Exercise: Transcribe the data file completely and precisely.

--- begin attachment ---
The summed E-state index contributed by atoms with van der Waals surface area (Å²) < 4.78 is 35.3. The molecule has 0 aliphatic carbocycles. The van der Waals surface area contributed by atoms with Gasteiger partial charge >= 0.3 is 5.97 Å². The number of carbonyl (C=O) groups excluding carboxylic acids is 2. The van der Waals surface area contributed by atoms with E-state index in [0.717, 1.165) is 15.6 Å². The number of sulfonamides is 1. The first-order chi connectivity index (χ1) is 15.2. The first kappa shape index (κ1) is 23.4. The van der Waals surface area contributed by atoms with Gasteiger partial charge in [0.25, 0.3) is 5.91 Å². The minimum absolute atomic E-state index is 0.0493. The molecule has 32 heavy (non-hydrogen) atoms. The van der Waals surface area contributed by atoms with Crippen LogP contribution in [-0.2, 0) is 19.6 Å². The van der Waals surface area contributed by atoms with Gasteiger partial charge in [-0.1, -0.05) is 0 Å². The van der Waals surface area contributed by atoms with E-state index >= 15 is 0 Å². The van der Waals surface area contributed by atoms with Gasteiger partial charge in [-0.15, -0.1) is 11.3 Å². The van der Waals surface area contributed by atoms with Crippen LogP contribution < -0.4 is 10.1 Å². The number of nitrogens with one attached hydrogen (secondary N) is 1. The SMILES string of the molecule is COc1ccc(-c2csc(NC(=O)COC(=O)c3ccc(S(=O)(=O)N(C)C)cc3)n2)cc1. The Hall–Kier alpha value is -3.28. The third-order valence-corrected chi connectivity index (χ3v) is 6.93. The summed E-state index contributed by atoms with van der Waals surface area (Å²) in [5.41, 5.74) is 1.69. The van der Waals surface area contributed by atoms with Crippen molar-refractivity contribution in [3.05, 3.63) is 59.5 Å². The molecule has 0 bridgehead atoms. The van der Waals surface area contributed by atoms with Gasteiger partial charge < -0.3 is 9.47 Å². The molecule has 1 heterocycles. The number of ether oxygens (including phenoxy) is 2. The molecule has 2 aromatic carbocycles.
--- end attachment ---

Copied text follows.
The summed E-state index contributed by atoms with van der Waals surface area (Å²) < 4.78 is 35.3. The molecule has 0 aliphatic carbocycles. The van der Waals surface area contributed by atoms with Gasteiger partial charge >= 0.3 is 5.97 Å². The number of carbonyl (C=O) groups excluding carboxylic acids is 2. The van der Waals surface area contributed by atoms with E-state index in [0.717, 1.165) is 15.6 Å². The number of sulfonamides is 1. The first-order chi connectivity index (χ1) is 15.2. The first kappa shape index (κ1) is 23.4. The van der Waals surface area contributed by atoms with Gasteiger partial charge in [0.25, 0.3) is 5.91 Å². The minimum absolute atomic E-state index is 0.0493. The molecule has 32 heavy (non-hydrogen) atoms. The van der Waals surface area contributed by atoms with Crippen LogP contribution in [-0.2, 0) is 19.6 Å². The van der Waals surface area contributed by atoms with Gasteiger partial charge in [-0.1, -0.05) is 0 Å². The van der Waals surface area contributed by atoms with E-state index >= 15 is 0 Å². The van der Waals surface area contributed by atoms with Gasteiger partial charge in [-0.15, -0.1) is 11.3 Å². The van der Waals surface area contributed by atoms with Crippen LogP contribution < -0.4 is 10.1 Å². The number of nitrogens with one attached hydrogen (secondary N) is 1. The SMILES string of the molecule is COc1ccc(-c2csc(NC(=O)COC(=O)c3ccc(S(=O)(=O)N(C)C)cc3)n2)cc1. The Hall–Kier alpha value is -3.28. The third-order valence-corrected chi connectivity index (χ3v) is 6.93. The summed E-state index contributed by atoms with van der Waals surface area (Å²) in [5.41, 5.74) is 1.69. The van der Waals surface area contributed by atoms with Crippen molar-refractivity contribution in [3.05, 3.63) is 59.5 Å². The molecule has 0 bridgehead atoms. The van der Waals surface area contributed by atoms with Gasteiger partial charge < -0.3 is 9.47 Å². The molecule has 1 heterocycles. The number of ether oxygens (including phenoxy) is 2. The molecule has 2 aromatic carbocycles.